Company launches life jackets with AIS device

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U.K.-based International Safety Products is launching a series of life jackets fitted with small AIS Man OverBoard systems.

The marine inflatable life jacket manufacturer has partnered with fellow British business and electronic engineering and maritime communications specialist Ocean Signal to integrate the rescueME MOB1 device into three models of life jackets.

The rescueME MOB1 activates automatically when a life jacket is inflated, communicating with boats in a 5-mile radius and linking to a rescue satellite network.

International Safety Products commercial director Geoff Billington said in a statement that this is the first time an Automatic Identification System has been built into an International Safety Products life jacket as a standard design.

The technology now comes fitted inside International Safety Products’s Challenger Worksafe Pro, Interlock 275 and 170 Newton leisure life jackets. The new products will be launched next week at the Marine Equipment Trade Show in Amsterdam.

“Supplying life jackets with standard AIS is a new concept in the leisure and commercial maritime sectors,” Billington said. “We have incorporated the technology into three very separate life jacket models catering for different areas across these markets.”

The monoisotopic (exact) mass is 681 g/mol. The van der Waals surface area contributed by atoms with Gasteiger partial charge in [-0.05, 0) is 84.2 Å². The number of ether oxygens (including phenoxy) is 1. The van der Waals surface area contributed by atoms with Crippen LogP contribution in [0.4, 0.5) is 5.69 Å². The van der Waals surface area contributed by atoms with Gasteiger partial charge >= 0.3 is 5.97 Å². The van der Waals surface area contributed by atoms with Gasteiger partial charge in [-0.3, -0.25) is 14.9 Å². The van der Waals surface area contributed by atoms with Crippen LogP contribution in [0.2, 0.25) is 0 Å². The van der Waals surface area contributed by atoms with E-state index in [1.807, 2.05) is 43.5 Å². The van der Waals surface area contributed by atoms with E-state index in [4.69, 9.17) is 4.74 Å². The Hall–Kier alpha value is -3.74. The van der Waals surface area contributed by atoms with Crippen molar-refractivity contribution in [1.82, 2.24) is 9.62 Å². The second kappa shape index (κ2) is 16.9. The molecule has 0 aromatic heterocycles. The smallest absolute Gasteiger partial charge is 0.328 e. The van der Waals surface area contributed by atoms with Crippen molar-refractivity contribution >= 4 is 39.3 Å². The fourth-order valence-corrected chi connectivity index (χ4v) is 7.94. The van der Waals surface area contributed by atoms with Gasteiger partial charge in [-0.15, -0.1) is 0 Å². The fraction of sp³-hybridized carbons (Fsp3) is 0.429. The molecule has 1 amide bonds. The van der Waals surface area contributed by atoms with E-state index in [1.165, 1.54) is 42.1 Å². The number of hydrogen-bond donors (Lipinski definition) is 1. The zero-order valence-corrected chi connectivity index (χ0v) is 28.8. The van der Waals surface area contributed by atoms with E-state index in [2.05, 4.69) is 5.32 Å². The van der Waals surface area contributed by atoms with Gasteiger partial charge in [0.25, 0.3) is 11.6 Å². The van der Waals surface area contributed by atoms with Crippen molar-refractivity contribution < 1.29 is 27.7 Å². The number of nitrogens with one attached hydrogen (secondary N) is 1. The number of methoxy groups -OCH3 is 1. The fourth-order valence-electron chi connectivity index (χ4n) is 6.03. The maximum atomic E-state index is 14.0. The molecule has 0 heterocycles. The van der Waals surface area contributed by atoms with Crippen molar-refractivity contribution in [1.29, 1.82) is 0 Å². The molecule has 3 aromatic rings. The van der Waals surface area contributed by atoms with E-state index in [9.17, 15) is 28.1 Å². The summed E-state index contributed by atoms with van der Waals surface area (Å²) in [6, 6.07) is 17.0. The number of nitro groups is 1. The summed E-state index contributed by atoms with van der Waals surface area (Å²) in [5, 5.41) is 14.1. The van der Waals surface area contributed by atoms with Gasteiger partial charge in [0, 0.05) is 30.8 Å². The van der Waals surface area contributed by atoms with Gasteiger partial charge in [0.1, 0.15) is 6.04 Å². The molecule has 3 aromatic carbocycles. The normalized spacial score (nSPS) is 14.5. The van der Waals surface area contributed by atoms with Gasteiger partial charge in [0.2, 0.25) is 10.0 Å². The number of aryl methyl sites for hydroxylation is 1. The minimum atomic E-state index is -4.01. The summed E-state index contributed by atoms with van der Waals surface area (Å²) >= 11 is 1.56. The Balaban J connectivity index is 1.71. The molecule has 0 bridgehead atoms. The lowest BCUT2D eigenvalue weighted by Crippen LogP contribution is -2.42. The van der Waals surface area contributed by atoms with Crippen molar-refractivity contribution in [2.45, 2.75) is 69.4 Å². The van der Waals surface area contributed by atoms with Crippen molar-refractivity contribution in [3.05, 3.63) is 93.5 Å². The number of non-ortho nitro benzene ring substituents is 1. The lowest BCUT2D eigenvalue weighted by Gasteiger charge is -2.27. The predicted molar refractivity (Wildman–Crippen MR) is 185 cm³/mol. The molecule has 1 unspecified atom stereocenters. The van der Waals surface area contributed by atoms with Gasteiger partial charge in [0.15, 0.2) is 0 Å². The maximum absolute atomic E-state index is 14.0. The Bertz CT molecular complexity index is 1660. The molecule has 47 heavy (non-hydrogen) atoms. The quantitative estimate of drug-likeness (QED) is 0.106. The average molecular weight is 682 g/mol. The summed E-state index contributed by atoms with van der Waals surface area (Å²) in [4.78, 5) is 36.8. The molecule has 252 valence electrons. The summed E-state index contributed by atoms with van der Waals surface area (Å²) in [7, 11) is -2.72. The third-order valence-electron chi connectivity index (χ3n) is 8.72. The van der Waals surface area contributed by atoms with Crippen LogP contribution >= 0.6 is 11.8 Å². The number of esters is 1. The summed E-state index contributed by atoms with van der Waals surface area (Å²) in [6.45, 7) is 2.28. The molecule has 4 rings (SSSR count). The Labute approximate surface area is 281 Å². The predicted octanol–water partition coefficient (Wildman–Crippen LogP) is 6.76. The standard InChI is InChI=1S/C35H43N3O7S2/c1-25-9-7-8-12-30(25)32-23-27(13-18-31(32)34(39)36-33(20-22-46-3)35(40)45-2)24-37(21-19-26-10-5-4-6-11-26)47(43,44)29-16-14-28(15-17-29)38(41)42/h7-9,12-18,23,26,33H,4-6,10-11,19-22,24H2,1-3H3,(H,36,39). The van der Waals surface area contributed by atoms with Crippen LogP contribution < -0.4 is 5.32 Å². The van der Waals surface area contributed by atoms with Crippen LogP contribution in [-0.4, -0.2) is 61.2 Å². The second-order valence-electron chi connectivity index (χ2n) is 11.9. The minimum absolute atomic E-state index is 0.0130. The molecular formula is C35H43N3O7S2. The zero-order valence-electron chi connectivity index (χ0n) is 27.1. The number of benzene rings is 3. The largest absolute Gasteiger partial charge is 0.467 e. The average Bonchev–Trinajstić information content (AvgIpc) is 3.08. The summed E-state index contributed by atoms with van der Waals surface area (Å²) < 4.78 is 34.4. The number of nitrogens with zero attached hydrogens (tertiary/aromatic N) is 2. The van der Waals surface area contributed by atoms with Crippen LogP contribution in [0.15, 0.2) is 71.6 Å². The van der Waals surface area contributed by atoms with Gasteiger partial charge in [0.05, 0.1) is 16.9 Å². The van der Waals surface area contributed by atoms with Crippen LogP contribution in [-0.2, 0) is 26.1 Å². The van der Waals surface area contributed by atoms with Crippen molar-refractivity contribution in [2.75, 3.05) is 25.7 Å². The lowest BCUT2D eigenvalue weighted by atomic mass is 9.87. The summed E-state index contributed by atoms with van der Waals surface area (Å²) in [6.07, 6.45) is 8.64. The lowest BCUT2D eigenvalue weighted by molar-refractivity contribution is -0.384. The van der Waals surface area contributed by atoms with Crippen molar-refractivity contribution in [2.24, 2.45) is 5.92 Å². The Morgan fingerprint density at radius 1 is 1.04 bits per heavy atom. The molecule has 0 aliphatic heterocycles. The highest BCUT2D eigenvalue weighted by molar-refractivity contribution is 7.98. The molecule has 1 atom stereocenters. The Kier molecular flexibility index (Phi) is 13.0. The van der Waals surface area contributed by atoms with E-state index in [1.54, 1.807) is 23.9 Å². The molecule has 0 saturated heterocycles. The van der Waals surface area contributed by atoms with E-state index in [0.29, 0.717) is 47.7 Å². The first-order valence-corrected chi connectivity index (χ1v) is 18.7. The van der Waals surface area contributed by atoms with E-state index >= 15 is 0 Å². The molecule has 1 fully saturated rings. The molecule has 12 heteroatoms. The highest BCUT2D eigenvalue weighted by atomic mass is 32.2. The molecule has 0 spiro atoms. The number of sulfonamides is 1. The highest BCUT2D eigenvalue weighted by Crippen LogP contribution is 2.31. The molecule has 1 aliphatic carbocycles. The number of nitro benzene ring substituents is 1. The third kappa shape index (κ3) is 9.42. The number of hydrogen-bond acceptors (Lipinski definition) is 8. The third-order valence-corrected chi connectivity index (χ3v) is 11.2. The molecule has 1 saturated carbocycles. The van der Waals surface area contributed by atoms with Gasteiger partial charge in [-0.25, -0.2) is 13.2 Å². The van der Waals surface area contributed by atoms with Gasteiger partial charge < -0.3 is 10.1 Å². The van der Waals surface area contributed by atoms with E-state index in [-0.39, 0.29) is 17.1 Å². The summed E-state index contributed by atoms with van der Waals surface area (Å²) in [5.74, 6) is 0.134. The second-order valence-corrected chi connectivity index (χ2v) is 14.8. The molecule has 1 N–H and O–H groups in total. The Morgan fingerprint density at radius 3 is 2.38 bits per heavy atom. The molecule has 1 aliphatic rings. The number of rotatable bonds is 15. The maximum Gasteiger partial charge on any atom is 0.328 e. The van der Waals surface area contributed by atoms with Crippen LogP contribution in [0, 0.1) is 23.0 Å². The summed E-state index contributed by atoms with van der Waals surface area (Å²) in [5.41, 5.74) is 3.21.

“The rescueME MOB1 device is an extremely clever piece of kit. It is the world’s smallest AIS Man OverBoard system with a [Digital Selective Calling] transmitter,” Billington said. “DSC is a standard for sending pre-defined digital messages via the medium-frequency, high-frequency and very high-frequency maritime radio systems. It is a core part of the Global Maritime Distress Safety System.”

Ocean Signal managing director Alan Wrigley said the life jackets represent a progressive development for the leisure and commercial marine markets.

“The best chance of rapid rescue if you fall overboard comes from your own vessel,” Wrigley said. “Your crew needs to be immediately aware of the incident and keep track of your position whilst recovery is carried out. Even in the most moderate of seas, it is alarming how quickly a visual sighting of a man overboard can be lost.”

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